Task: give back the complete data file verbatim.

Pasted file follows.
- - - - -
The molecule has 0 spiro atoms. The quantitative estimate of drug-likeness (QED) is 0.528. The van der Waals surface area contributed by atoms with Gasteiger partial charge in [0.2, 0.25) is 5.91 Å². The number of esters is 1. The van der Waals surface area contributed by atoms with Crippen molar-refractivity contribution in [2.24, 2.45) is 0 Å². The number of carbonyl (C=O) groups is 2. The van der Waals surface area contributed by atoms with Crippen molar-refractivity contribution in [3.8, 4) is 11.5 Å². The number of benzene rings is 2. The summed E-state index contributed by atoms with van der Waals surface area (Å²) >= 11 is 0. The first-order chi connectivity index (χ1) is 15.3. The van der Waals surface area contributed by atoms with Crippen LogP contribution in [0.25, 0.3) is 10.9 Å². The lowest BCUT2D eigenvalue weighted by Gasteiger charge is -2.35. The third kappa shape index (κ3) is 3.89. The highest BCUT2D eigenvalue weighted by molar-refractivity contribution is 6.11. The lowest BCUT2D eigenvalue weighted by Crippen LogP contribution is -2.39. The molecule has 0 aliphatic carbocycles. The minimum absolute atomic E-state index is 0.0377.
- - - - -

The molecule has 0 spiro atoms. The quantitative estimate of drug-likeness (QED) is 0.528. The van der Waals surface area contributed by atoms with Gasteiger partial charge in [0.2, 0.25) is 5.91 Å². The number of esters is 1. The van der Waals surface area contributed by atoms with Crippen molar-refractivity contribution in [2.24, 2.45) is 0 Å². The number of carbonyl (C=O) groups is 2. The van der Waals surface area contributed by atoms with Crippen molar-refractivity contribution in [3.8, 4) is 11.5 Å². The number of benzene rings is 2. The summed E-state index contributed by atoms with van der Waals surface area (Å²) >= 11 is 0. The first-order chi connectivity index (χ1) is 15.3. The van der Waals surface area contributed by atoms with Crippen LogP contribution in [0.25, 0.3) is 10.9 Å². The lowest BCUT2D eigenvalue weighted by Gasteiger charge is -2.35. The third kappa shape index (κ3) is 3.89. The highest BCUT2D eigenvalue weighted by molar-refractivity contribution is 6.11. The lowest BCUT2D eigenvalue weighted by Crippen LogP contribution is -2.39. The molecule has 0 aliphatic carbocycles. The minimum absolute atomic E-state index is 0.0377.